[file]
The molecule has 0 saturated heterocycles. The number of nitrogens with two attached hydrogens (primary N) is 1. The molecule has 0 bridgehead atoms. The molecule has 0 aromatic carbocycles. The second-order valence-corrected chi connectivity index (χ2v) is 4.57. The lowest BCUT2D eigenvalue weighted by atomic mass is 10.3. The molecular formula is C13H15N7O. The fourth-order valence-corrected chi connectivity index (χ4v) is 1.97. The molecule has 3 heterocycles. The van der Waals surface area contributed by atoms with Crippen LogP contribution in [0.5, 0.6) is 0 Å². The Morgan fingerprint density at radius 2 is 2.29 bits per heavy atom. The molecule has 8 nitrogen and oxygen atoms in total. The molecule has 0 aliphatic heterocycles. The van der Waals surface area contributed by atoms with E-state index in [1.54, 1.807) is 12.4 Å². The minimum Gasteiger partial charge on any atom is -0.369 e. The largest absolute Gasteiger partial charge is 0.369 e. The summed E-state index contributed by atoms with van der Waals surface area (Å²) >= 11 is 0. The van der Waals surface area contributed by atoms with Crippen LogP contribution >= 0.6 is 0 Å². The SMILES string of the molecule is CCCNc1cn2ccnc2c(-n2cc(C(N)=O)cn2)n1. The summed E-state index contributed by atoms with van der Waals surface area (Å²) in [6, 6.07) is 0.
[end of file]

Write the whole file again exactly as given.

The molecule has 0 saturated heterocycles. The number of nitrogens with two attached hydrogens (primary N) is 1. The molecule has 0 bridgehead atoms. The molecule has 0 aromatic carbocycles. The second-order valence-corrected chi connectivity index (χ2v) is 4.57. The lowest BCUT2D eigenvalue weighted by atomic mass is 10.3. The molecular formula is C13H15N7O. The fourth-order valence-corrected chi connectivity index (χ4v) is 1.97. The molecule has 3 heterocycles. The van der Waals surface area contributed by atoms with Crippen LogP contribution in [0.5, 0.6) is 0 Å². The Morgan fingerprint density at radius 2 is 2.29 bits per heavy atom. The molecule has 8 nitrogen and oxygen atoms in total. The molecule has 0 aliphatic heterocycles. The van der Waals surface area contributed by atoms with E-state index in [1.54, 1.807) is 12.4 Å². The minimum Gasteiger partial charge on any atom is -0.369 e. The largest absolute Gasteiger partial charge is 0.369 e. The summed E-state index contributed by atoms with van der Waals surface area (Å²) >= 11 is 0. The van der Waals surface area contributed by atoms with Crippen LogP contribution >= 0.6 is 0 Å². The SMILES string of the molecule is CCCNc1cn2ccnc2c(-n2cc(C(N)=O)cn2)n1. The summed E-state index contributed by atoms with van der Waals surface area (Å²) in [6, 6.07) is 0.